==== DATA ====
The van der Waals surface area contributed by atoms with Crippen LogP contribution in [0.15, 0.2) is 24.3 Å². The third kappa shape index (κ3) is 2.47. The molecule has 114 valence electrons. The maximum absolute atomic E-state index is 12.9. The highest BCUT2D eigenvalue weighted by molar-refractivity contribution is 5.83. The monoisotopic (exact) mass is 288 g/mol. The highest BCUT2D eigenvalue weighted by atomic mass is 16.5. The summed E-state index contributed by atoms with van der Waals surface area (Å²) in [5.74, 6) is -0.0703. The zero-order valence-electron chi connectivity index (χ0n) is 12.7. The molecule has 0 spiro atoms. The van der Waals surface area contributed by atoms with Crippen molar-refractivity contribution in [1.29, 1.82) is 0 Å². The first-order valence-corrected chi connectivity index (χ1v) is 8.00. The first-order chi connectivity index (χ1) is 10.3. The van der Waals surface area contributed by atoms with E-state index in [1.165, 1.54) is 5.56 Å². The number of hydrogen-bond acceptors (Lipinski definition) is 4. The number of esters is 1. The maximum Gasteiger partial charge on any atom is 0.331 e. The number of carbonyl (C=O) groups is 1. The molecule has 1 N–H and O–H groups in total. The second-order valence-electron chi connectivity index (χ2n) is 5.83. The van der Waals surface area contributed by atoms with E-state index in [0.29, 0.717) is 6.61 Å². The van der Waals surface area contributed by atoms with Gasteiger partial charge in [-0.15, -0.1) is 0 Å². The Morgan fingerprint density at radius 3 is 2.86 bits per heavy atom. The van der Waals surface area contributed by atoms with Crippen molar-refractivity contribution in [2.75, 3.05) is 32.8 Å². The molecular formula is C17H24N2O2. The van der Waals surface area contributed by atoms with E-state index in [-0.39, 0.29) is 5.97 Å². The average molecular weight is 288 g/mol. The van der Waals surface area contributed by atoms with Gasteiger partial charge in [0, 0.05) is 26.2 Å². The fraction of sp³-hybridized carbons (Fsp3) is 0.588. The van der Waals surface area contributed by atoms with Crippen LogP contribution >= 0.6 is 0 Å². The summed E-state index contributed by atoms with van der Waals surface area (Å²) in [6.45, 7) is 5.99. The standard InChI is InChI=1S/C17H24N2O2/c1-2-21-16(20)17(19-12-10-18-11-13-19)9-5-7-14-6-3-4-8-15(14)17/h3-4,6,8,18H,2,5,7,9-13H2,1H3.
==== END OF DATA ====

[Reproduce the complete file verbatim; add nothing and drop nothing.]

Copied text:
The van der Waals surface area contributed by atoms with Crippen LogP contribution in [0.15, 0.2) is 24.3 Å². The third kappa shape index (κ3) is 2.47. The molecule has 114 valence electrons. The maximum absolute atomic E-state index is 12.9. The highest BCUT2D eigenvalue weighted by molar-refractivity contribution is 5.83. The monoisotopic (exact) mass is 288 g/mol. The highest BCUT2D eigenvalue weighted by atomic mass is 16.5. The summed E-state index contributed by atoms with van der Waals surface area (Å²) in [5.74, 6) is -0.0703. The zero-order valence-electron chi connectivity index (χ0n) is 12.7. The molecule has 0 spiro atoms. The van der Waals surface area contributed by atoms with Crippen molar-refractivity contribution in [1.29, 1.82) is 0 Å². The first-order valence-corrected chi connectivity index (χ1v) is 8.00. The first-order chi connectivity index (χ1) is 10.3. The van der Waals surface area contributed by atoms with E-state index in [1.165, 1.54) is 5.56 Å². The number of hydrogen-bond acceptors (Lipinski definition) is 4. The number of esters is 1. The maximum Gasteiger partial charge on any atom is 0.331 e. The number of carbonyl (C=O) groups is 1. The molecule has 1 N–H and O–H groups in total. The second-order valence-electron chi connectivity index (χ2n) is 5.83. The van der Waals surface area contributed by atoms with E-state index in [0.29, 0.717) is 6.61 Å². The van der Waals surface area contributed by atoms with Gasteiger partial charge in [-0.15, -0.1) is 0 Å². The Morgan fingerprint density at radius 3 is 2.86 bits per heavy atom. The van der Waals surface area contributed by atoms with Crippen molar-refractivity contribution in [2.75, 3.05) is 32.8 Å². The molecular formula is C17H24N2O2. The van der Waals surface area contributed by atoms with E-state index in [-0.39, 0.29) is 5.97 Å². The average molecular weight is 288 g/mol. The van der Waals surface area contributed by atoms with Gasteiger partial charge in [0, 0.05) is 26.2 Å². The fraction of sp³-hybridized carbons (Fsp3) is 0.588. The van der Waals surface area contributed by atoms with Crippen LogP contribution >= 0.6 is 0 Å². The summed E-state index contributed by atoms with van der Waals surface area (Å²) in [6.45, 7) is 5.99. The standard InChI is InChI=1S/C17H24N2O2/c1-2-21-16(20)17(19-12-10-18-11-13-19)9-5-7-14-6-3-4-8-15(14)17/h3-4,6,8,18H,2,5,7,9-13H2,1H3.